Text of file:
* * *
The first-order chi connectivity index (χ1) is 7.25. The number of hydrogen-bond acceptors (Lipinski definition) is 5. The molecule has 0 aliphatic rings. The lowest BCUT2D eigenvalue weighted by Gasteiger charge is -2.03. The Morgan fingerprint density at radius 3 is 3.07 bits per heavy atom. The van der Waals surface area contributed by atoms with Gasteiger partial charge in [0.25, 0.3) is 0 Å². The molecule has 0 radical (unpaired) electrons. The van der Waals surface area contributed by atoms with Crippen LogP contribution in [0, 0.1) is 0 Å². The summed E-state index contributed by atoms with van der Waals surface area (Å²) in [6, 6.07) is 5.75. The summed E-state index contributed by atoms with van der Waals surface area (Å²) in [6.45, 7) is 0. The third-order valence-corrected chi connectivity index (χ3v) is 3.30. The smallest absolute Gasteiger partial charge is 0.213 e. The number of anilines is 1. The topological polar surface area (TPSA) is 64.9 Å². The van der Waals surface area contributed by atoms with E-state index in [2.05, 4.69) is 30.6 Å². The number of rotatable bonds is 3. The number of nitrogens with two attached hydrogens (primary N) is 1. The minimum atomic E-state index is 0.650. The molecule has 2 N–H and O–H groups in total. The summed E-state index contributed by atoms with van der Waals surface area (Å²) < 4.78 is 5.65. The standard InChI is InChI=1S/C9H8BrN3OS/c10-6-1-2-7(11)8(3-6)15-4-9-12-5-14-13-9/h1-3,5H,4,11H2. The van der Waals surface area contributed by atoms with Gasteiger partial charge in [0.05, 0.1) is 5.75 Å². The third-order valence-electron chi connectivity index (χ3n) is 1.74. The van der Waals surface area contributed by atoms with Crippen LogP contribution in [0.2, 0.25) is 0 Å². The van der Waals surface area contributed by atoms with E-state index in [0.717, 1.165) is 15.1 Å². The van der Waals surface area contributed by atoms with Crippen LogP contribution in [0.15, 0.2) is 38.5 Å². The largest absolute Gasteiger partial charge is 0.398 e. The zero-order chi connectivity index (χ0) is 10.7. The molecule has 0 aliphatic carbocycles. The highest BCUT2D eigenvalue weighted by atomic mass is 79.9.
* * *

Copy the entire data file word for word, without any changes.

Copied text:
The first-order chi connectivity index (χ1) is 7.25. The number of hydrogen-bond acceptors (Lipinski definition) is 5. The molecule has 0 aliphatic rings. The lowest BCUT2D eigenvalue weighted by Gasteiger charge is -2.03. The Morgan fingerprint density at radius 3 is 3.07 bits per heavy atom. The van der Waals surface area contributed by atoms with Gasteiger partial charge in [0.25, 0.3) is 0 Å². The molecule has 0 radical (unpaired) electrons. The van der Waals surface area contributed by atoms with Crippen LogP contribution in [0, 0.1) is 0 Å². The summed E-state index contributed by atoms with van der Waals surface area (Å²) in [6, 6.07) is 5.75. The summed E-state index contributed by atoms with van der Waals surface area (Å²) in [6.45, 7) is 0. The third-order valence-corrected chi connectivity index (χ3v) is 3.30. The smallest absolute Gasteiger partial charge is 0.213 e. The number of anilines is 1. The topological polar surface area (TPSA) is 64.9 Å². The van der Waals surface area contributed by atoms with E-state index in [2.05, 4.69) is 30.6 Å². The number of rotatable bonds is 3. The number of nitrogens with two attached hydrogens (primary N) is 1. The minimum atomic E-state index is 0.650. The molecule has 2 N–H and O–H groups in total. The summed E-state index contributed by atoms with van der Waals surface area (Å²) < 4.78 is 5.65. The standard InChI is InChI=1S/C9H8BrN3OS/c10-6-1-2-7(11)8(3-6)15-4-9-12-5-14-13-9/h1-3,5H,4,11H2. The van der Waals surface area contributed by atoms with Gasteiger partial charge in [0.05, 0.1) is 5.75 Å². The third-order valence-electron chi connectivity index (χ3n) is 1.74. The van der Waals surface area contributed by atoms with Crippen LogP contribution in [0.2, 0.25) is 0 Å². The van der Waals surface area contributed by atoms with E-state index in [0.717, 1.165) is 15.1 Å². The van der Waals surface area contributed by atoms with Crippen LogP contribution in [0.15, 0.2) is 38.5 Å². The largest absolute Gasteiger partial charge is 0.398 e. The zero-order chi connectivity index (χ0) is 10.7. The molecule has 0 aliphatic carbocycles. The highest BCUT2D eigenvalue weighted by atomic mass is 79.9.